“Don’t be compromised in your dedication to the protection of life.”
For his part, President Obama marked the occasion by reaffirming his commitment to defend the constitutionality of legal abortion.
In a statement, Obama sought to frame access to abortion as a necessary precondition for equal opportunity for the next generation of American women.
“As we remember this historic anniversary, we must also continue our efforts to ensure that our daughters have the same rights, freedoms and opportunities as our sons to fulfill their dreams.”
Reacting to the tenor of the speeches and homilies was Lila Rose of the pro-life group Live Action. “I think we should never let ourselves become fearful or discouraged in this work if we face opposition personally, on our campuses, politically — however it is, we have to not compromise,” Rose said in an interview with the Register. “We have to speak the truth with love and with compassion, but speak it boldly and not be silenced.”
Rose, 23, founded Live Action when she was 15 and has become a folk hero of sorts in the pro-life movement for secretly videotaping Planned Parenthood workers counseling alleged underage girls to lie about their ages. Now that she has graduated from UCLA, Rose is excited about having a full-time team and expanding the reach of her organization on a variety of media platforms.
Rose is joined by other passionate pro-lifers in her stand for life.
Victor Bermudez, 20, and Jessica Foti, 19, who attend Franciscan University of Steubenville, Ohio, were not fazed by rainy weather at the march.
“Back in the past, when a group of humans were discriminated against, this is the same thing. This is just a group of the unborn who are being discriminated against. This is how they (marchers) show America that, you know, we’re not okay with this,” said Bermudez.
Back in Ohio, Bermudez and Foti are leaders of Franciscan’s pro-life organization. On Saturday mornings, around 100 members of their group rise at 5am to go to 6am Mass; then they make a 45-minute drive to an abortion facility in Pittsburgh to pray for and sidewalk-counsel women.
In shifts, group members are present outside the business from 7:30am to 5pm.
Bermudez, who is one of the counselors, said that there have been many weeks where an average of one or two women has decided against abortion — “saves,” in pro-life parlance.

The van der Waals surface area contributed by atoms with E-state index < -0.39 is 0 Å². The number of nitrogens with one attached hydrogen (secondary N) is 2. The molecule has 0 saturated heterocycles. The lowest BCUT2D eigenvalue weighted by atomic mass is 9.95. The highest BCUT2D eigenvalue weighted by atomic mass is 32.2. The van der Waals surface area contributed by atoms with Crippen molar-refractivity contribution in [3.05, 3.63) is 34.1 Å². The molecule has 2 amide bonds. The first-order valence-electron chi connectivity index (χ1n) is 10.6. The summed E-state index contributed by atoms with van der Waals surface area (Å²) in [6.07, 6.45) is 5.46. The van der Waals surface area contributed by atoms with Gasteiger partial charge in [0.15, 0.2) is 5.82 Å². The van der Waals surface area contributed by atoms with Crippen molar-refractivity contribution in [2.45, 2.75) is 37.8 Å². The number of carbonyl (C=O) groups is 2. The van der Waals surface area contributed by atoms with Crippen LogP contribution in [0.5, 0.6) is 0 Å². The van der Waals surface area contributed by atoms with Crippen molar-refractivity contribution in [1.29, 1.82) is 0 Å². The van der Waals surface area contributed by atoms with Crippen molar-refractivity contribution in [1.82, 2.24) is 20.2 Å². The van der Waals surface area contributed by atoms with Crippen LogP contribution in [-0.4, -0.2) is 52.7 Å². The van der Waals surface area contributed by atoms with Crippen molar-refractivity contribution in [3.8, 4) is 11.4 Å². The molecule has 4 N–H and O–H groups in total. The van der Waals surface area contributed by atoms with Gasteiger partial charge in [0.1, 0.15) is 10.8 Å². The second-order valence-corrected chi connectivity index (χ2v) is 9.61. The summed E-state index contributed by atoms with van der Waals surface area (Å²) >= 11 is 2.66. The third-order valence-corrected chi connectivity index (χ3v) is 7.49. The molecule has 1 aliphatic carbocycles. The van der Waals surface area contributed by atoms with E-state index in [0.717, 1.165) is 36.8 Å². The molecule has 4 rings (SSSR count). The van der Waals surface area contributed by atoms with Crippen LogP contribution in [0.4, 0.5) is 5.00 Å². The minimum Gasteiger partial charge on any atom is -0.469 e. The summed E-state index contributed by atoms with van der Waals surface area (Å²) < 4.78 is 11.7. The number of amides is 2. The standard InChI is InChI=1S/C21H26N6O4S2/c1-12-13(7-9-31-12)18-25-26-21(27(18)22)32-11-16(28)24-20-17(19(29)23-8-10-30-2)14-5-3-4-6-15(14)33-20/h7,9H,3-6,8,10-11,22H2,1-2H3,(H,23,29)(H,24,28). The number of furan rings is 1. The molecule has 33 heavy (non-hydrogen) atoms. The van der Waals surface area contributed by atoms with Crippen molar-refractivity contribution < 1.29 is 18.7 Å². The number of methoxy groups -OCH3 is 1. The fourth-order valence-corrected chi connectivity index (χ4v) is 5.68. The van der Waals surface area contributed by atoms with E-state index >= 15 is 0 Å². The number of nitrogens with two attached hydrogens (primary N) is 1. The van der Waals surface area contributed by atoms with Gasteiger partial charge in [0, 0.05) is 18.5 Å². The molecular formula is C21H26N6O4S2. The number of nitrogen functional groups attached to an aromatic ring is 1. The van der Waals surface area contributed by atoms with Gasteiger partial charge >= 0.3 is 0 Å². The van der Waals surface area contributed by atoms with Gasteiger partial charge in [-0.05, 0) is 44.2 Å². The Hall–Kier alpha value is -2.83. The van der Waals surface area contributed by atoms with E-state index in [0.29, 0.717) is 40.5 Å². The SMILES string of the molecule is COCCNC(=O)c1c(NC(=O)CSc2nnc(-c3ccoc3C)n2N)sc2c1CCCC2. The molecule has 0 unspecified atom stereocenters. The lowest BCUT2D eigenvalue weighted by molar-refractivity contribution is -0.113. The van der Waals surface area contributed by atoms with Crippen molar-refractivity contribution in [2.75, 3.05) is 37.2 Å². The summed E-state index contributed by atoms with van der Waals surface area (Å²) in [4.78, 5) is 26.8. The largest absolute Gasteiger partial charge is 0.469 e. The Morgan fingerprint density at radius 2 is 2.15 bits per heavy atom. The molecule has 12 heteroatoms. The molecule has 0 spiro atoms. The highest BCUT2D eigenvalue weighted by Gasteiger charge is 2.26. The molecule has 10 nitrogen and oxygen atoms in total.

Foti, who minors in human-life studies, is on the prayer team. Standing off to the side, the intercessors are not there to attract attention to themselves, she said.
“We want people to see us and think of God, and then, through our prayers, we know that the sidewalk counselors will allow God to speak through them verbally,” she said.
Another person who is taking a stand is Bryan Kemper, a longtime leader of pro-life youth.
When he visited Auschwitz in Poland a couple of years back, he thought of the houses outside the onetime Nazi concentration camp.
Kemper, youth outreach director for Priests for Life, said he asked himself, What if that was my house. What if I lived there?
“And what I realized is — that is my house. I do live there because there are death camps around my country. … Everybody needs to realize when the Good Samaritan stopped and saw that man in the ditch he didn’t ask God if he was called to a ditch ministry. What he saw was his fellow human person lying in a ditch, and he loved his neighbor as himself.”
Kristan Hawkins, 26, became the first national director of Students for Life of America in 2006. Since that time, the national group has assisted students in starting more than 300 new campus pro-life organizations. The day before this year’s march, the group held a conference with more than 2,000 in attendance and another 1,000 wanting to attend, according to Students for Life regional coordinator Phil Eddy.
Hawkins hopes a short video called Turn the Tide 2012 will become the unofficial video of this year’s March for Life.